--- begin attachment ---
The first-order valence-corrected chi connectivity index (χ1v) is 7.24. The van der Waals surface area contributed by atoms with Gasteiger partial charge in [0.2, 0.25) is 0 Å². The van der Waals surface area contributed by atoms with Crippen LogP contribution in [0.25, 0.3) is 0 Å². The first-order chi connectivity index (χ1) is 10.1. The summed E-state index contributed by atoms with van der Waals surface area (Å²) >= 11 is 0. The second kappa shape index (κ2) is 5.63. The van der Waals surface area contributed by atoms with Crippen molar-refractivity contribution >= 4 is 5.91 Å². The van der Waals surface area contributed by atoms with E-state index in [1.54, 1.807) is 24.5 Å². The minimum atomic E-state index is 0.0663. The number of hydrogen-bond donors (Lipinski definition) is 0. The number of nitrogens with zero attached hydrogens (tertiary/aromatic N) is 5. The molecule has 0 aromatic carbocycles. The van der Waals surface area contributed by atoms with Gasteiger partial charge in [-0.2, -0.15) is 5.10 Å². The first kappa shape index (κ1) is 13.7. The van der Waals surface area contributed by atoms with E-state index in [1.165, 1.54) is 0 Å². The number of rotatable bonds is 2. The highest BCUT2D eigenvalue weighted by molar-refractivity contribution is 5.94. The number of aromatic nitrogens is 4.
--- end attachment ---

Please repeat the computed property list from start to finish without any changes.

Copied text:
The first-order valence-corrected chi connectivity index (χ1v) is 7.24. The van der Waals surface area contributed by atoms with Gasteiger partial charge in [0.2, 0.25) is 0 Å². The van der Waals surface area contributed by atoms with Crippen LogP contribution in [0.25, 0.3) is 0 Å². The first-order chi connectivity index (χ1) is 10.1. The summed E-state index contributed by atoms with van der Waals surface area (Å²) >= 11 is 0. The second kappa shape index (κ2) is 5.63. The van der Waals surface area contributed by atoms with Crippen molar-refractivity contribution >= 4 is 5.91 Å². The van der Waals surface area contributed by atoms with E-state index in [1.54, 1.807) is 24.5 Å². The minimum atomic E-state index is 0.0663. The number of hydrogen-bond donors (Lipinski definition) is 0. The number of nitrogens with zero attached hydrogens (tertiary/aromatic N) is 5. The molecule has 0 aromatic carbocycles. The van der Waals surface area contributed by atoms with Gasteiger partial charge in [-0.2, -0.15) is 5.10 Å². The first kappa shape index (κ1) is 13.7. The van der Waals surface area contributed by atoms with E-state index in [1.165, 1.54) is 0 Å². The number of rotatable bonds is 2. The highest BCUT2D eigenvalue weighted by molar-refractivity contribution is 5.94. The number of aromatic nitrogens is 4.